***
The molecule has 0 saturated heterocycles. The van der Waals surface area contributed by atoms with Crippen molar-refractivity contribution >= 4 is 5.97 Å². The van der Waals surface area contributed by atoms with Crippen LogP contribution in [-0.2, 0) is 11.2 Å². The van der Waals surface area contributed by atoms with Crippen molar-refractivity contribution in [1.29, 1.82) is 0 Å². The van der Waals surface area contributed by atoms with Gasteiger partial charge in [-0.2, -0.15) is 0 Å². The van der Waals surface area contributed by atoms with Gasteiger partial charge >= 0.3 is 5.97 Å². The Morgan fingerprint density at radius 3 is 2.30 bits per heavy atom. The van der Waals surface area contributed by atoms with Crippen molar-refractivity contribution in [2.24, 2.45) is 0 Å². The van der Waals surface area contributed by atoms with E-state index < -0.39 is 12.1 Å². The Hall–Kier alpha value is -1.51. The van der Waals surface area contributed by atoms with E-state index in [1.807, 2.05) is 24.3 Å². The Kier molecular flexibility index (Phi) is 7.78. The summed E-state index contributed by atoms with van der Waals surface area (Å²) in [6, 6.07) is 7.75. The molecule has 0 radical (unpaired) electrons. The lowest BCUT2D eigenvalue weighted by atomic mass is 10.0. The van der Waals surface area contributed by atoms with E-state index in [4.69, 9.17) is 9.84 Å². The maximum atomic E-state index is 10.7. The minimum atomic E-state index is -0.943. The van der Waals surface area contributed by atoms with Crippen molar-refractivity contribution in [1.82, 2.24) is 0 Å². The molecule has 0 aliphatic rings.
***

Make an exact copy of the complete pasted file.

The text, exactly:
The molecule has 0 saturated heterocycles. The van der Waals surface area contributed by atoms with Crippen molar-refractivity contribution >= 4 is 5.97 Å². The van der Waals surface area contributed by atoms with Crippen LogP contribution in [-0.2, 0) is 11.2 Å². The van der Waals surface area contributed by atoms with Crippen molar-refractivity contribution in [1.29, 1.82) is 0 Å². The van der Waals surface area contributed by atoms with Gasteiger partial charge in [-0.2, -0.15) is 0 Å². The van der Waals surface area contributed by atoms with Gasteiger partial charge >= 0.3 is 5.97 Å². The Morgan fingerprint density at radius 3 is 2.30 bits per heavy atom. The van der Waals surface area contributed by atoms with Crippen molar-refractivity contribution in [2.24, 2.45) is 0 Å². The van der Waals surface area contributed by atoms with E-state index < -0.39 is 12.1 Å². The Hall–Kier alpha value is -1.51. The van der Waals surface area contributed by atoms with E-state index in [1.807, 2.05) is 24.3 Å². The Kier molecular flexibility index (Phi) is 7.78. The summed E-state index contributed by atoms with van der Waals surface area (Å²) in [6, 6.07) is 7.75. The molecule has 0 radical (unpaired) electrons. The lowest BCUT2D eigenvalue weighted by atomic mass is 10.0. The van der Waals surface area contributed by atoms with E-state index in [4.69, 9.17) is 9.84 Å². The maximum atomic E-state index is 10.7. The minimum atomic E-state index is -0.943. The van der Waals surface area contributed by atoms with Crippen molar-refractivity contribution in [1.82, 2.24) is 0 Å². The molecule has 0 aliphatic rings.